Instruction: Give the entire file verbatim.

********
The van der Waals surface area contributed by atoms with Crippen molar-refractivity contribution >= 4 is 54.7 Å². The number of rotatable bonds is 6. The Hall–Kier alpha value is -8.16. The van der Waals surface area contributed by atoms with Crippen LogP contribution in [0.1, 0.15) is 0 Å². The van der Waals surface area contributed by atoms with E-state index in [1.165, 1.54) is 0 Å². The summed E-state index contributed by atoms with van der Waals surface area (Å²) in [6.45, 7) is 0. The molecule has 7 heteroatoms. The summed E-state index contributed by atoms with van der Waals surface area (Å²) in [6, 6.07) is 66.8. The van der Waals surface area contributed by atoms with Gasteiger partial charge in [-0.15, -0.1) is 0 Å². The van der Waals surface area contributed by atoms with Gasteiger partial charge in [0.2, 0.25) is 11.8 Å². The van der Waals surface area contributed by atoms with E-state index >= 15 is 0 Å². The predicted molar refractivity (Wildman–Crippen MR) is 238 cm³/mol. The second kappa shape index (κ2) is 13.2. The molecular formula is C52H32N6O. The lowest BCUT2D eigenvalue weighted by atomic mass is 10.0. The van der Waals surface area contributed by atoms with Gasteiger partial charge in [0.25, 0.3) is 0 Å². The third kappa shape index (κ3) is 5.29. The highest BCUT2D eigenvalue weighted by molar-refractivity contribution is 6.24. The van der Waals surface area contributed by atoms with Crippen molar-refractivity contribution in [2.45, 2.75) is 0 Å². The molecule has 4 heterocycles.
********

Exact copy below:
The van der Waals surface area contributed by atoms with Crippen molar-refractivity contribution >= 4 is 54.7 Å². The number of rotatable bonds is 6. The Hall–Kier alpha value is -8.16. The van der Waals surface area contributed by atoms with Crippen LogP contribution in [0.1, 0.15) is 0 Å². The van der Waals surface area contributed by atoms with E-state index in [1.165, 1.54) is 0 Å². The summed E-state index contributed by atoms with van der Waals surface area (Å²) in [6.45, 7) is 0. The molecule has 7 heteroatoms. The summed E-state index contributed by atoms with van der Waals surface area (Å²) in [6, 6.07) is 66.8. The van der Waals surface area contributed by atoms with Gasteiger partial charge in [-0.15, -0.1) is 0 Å². The van der Waals surface area contributed by atoms with Gasteiger partial charge in [0.2, 0.25) is 11.8 Å². The van der Waals surface area contributed by atoms with E-state index >= 15 is 0 Å². The predicted molar refractivity (Wildman–Crippen MR) is 238 cm³/mol. The second kappa shape index (κ2) is 13.2. The molecular formula is C52H32N6O. The lowest BCUT2D eigenvalue weighted by atomic mass is 10.0. The van der Waals surface area contributed by atoms with Gasteiger partial charge in [0.25, 0.3) is 0 Å². The third kappa shape index (κ3) is 5.29. The highest BCUT2D eigenvalue weighted by molar-refractivity contribution is 6.24. The van der Waals surface area contributed by atoms with Crippen molar-refractivity contribution in [2.45, 2.75) is 0 Å². The molecule has 4 heterocycles.